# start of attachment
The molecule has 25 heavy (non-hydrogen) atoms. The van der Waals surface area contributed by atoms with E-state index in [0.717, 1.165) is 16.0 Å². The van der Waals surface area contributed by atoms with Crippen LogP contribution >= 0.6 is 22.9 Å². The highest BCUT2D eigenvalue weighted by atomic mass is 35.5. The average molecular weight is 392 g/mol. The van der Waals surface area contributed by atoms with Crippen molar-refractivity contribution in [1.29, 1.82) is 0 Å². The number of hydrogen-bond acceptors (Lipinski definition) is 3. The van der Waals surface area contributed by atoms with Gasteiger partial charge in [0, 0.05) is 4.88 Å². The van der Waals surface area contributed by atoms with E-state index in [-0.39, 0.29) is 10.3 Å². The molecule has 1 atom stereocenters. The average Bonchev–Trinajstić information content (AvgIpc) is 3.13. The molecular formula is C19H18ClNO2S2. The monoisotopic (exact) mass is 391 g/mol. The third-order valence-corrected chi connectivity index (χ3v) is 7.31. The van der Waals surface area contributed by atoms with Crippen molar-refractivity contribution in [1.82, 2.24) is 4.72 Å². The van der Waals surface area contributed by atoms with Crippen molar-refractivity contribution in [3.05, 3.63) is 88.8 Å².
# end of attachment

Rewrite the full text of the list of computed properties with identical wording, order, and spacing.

The molecule has 25 heavy (non-hydrogen) atoms. The van der Waals surface area contributed by atoms with E-state index in [0.717, 1.165) is 16.0 Å². The van der Waals surface area contributed by atoms with Crippen LogP contribution >= 0.6 is 22.9 Å². The highest BCUT2D eigenvalue weighted by atomic mass is 35.5. The average molecular weight is 392 g/mol. The van der Waals surface area contributed by atoms with Crippen molar-refractivity contribution in [1.29, 1.82) is 0 Å². The number of hydrogen-bond acceptors (Lipinski definition) is 3. The van der Waals surface area contributed by atoms with Gasteiger partial charge in [0, 0.05) is 4.88 Å². The van der Waals surface area contributed by atoms with E-state index in [-0.39, 0.29) is 10.3 Å². The molecule has 1 atom stereocenters. The average Bonchev–Trinajstić information content (AvgIpc) is 3.13. The molecular formula is C19H18ClNO2S2. The monoisotopic (exact) mass is 391 g/mol. The third-order valence-corrected chi connectivity index (χ3v) is 7.31. The van der Waals surface area contributed by atoms with Crippen molar-refractivity contribution in [1.82, 2.24) is 4.72 Å². The van der Waals surface area contributed by atoms with Crippen molar-refractivity contribution in [3.05, 3.63) is 88.8 Å².